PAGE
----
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Topics / AGING : Lip Service : Every week at the Arcadia Community Center, speech pathologist Francine Hokin Katz helps senior citizens cope with hearing loss.

April 28, 1994|DEBORAH SULLIVAN | SPECIAL TO THE TIMES

Francine Hokin Katz's lips move but she doesn't speak to her class at the Arcadia Community Center.

Even when she makes sounds, however, many of her students can hear little more. Yet, thanks to the class, they understand what she's saying.

Katz teaches lip-reading to more than 200 moderately to severely hearing-impaired senior citizens in the San Gabriel Valley each week. For some it's a hedge against future hearing loss, or a backup to hearing aids. But for others with more serious hearing problems, it's virtually the only way of understanding verbal communication--and a lifeline out of the isolation that deafness can bring.

At the beginning of each year, students learn to recognize letters and words by the lip positions that create them. They then perform exercises that test their ability to watch speech.

In a drill to recognize food-related words, Katz tells students to think of something they eat with meat. She pronounces the word silently and students select \o7 gravy\f7 --the rounded lips on "r" and the bite on "v" give it away.

Katz began her career as a speech pathologist for children, then moved into lip-reading. She has been teaching this class for 33 years through Pasadena City College.

About 26 million Americans are hearing-impaired, she says, and almost everyone loses some hearing with age. "This is an invisible handicap and it doesn't get the attention that visible handicaps do," she says. "When we see a person with a bandage on their leg we offer to help. When we come close to a hearing-impaired person we're very annoyed if they don't understand."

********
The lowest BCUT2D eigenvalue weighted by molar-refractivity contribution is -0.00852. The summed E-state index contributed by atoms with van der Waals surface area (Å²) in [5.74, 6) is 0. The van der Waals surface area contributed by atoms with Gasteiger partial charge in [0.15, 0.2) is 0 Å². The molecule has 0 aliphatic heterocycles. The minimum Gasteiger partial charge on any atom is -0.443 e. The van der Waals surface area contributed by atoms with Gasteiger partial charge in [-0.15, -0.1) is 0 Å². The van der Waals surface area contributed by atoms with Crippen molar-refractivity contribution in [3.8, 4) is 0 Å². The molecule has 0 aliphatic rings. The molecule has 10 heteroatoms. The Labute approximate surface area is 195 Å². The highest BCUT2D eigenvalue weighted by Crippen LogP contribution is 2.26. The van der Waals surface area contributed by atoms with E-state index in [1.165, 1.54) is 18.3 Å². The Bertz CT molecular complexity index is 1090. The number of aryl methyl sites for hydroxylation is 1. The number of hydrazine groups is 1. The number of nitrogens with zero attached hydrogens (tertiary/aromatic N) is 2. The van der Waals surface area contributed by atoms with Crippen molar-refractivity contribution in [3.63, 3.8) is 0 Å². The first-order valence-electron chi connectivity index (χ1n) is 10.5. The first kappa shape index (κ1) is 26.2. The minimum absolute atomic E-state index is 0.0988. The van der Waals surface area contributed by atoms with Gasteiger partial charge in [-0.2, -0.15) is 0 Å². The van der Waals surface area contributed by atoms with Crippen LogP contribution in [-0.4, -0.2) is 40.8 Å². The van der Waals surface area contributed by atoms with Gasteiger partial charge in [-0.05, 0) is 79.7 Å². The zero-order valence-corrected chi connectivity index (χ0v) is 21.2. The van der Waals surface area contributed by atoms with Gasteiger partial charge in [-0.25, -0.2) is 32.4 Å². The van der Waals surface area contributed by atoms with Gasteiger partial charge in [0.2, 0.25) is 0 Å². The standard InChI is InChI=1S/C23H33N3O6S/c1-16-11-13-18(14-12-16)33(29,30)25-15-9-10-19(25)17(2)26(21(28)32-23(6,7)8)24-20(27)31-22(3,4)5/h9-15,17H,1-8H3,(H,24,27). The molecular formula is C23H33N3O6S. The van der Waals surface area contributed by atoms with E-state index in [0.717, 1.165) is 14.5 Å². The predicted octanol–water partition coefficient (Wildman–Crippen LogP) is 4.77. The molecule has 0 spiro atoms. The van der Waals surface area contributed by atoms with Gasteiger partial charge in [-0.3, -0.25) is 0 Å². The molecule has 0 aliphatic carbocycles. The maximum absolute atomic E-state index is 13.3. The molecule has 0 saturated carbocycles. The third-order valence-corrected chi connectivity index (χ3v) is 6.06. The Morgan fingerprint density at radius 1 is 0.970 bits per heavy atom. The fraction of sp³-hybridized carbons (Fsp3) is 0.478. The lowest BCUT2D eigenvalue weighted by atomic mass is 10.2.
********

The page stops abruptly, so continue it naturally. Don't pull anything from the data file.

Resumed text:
Some of Katz's students have been coming for a decade or longer. Many say the skills they have acquired greatly improve their quality of life.

Every Wednesday morning, Kay S. Barham, 78, leaves her Los Angeles home at 6:25, walks half a mile with the aid of a cane and takes two buses to get to the class. Her hearing is so limited that on her way to class one morning she was nearly struck by a fire engine that raced, sirens blaring, down the street. Learning lip-reading was her only recourse, she said.

"It's a matter of necessity," she said. "I was told that they couldn't operate and they couldn't give me a hearing aid."

Josephine Dazzo, 71, had been losing her hearing progressively, then it worsened dramatically in a brief period.

"If I hadn't come to class, I think I would be a recluse," the Arcadia resident said. "I really think I would stay home. But I go out there and struggle and do the best I can. My attitude has changed since I came to class."

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